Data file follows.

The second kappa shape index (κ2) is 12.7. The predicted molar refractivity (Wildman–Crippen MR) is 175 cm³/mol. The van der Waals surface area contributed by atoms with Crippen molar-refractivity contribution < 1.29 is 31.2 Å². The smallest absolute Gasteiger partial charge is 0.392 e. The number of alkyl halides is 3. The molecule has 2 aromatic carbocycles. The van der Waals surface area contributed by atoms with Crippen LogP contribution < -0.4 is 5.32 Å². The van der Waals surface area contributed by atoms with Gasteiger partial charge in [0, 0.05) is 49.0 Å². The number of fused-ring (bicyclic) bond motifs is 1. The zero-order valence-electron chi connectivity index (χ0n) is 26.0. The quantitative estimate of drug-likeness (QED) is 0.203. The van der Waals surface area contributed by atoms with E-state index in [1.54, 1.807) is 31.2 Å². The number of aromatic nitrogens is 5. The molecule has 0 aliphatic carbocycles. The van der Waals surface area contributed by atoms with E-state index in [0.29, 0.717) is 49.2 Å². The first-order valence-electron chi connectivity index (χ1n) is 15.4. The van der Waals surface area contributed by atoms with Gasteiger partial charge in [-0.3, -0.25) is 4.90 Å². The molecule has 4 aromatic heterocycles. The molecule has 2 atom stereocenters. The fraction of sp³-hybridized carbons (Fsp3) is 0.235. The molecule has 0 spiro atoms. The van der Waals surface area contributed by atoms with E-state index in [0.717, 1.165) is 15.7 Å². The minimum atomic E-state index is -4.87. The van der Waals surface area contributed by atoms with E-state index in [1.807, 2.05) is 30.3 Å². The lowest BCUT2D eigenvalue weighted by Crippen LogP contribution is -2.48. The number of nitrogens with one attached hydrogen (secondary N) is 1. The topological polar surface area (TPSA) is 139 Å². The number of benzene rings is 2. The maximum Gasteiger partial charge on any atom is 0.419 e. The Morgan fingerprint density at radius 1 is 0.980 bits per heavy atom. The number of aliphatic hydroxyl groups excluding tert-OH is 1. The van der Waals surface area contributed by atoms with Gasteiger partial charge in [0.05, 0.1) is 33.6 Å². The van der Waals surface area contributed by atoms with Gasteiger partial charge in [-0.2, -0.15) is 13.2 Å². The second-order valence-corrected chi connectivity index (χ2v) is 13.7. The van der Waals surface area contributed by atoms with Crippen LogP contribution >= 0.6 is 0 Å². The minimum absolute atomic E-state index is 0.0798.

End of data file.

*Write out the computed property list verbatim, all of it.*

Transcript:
The second kappa shape index (κ2) is 12.7. The predicted molar refractivity (Wildman–Crippen MR) is 175 cm³/mol. The van der Waals surface area contributed by atoms with Crippen molar-refractivity contribution < 1.29 is 31.2 Å². The smallest absolute Gasteiger partial charge is 0.392 e. The number of alkyl halides is 3. The molecule has 2 aromatic carbocycles. The van der Waals surface area contributed by atoms with Crippen LogP contribution < -0.4 is 5.32 Å². The van der Waals surface area contributed by atoms with Gasteiger partial charge in [0, 0.05) is 49.0 Å². The number of fused-ring (bicyclic) bond motifs is 1. The zero-order valence-electron chi connectivity index (χ0n) is 26.0. The quantitative estimate of drug-likeness (QED) is 0.203. The van der Waals surface area contributed by atoms with E-state index in [1.54, 1.807) is 31.2 Å². The number of aromatic nitrogens is 5. The molecule has 0 aliphatic carbocycles. The van der Waals surface area contributed by atoms with E-state index in [0.29, 0.717) is 49.2 Å². The first-order valence-electron chi connectivity index (χ1n) is 15.4. The van der Waals surface area contributed by atoms with Gasteiger partial charge in [-0.3, -0.25) is 4.90 Å². The molecule has 4 aromatic heterocycles. The molecule has 2 atom stereocenters. The fraction of sp³-hybridized carbons (Fsp3) is 0.235. The molecule has 0 spiro atoms. The van der Waals surface area contributed by atoms with E-state index in [0.717, 1.165) is 15.7 Å². The minimum atomic E-state index is -4.87. The van der Waals surface area contributed by atoms with E-state index in [1.807, 2.05) is 30.3 Å². The lowest BCUT2D eigenvalue weighted by Crippen LogP contribution is -2.48. The number of nitrogens with one attached hydrogen (secondary N) is 1. The topological polar surface area (TPSA) is 139 Å². The number of benzene rings is 2. The maximum Gasteiger partial charge on any atom is 0.419 e. The Morgan fingerprint density at radius 1 is 0.980 bits per heavy atom. The number of aliphatic hydroxyl groups excluding tert-OH is 1. The van der Waals surface area contributed by atoms with Gasteiger partial charge in [0.05, 0.1) is 33.6 Å². The van der Waals surface area contributed by atoms with Gasteiger partial charge in [-0.2, -0.15) is 13.2 Å². The second-order valence-corrected chi connectivity index (χ2v) is 13.7. The van der Waals surface area contributed by atoms with Crippen LogP contribution >= 0.6 is 0 Å². The minimum absolute atomic E-state index is 0.0798.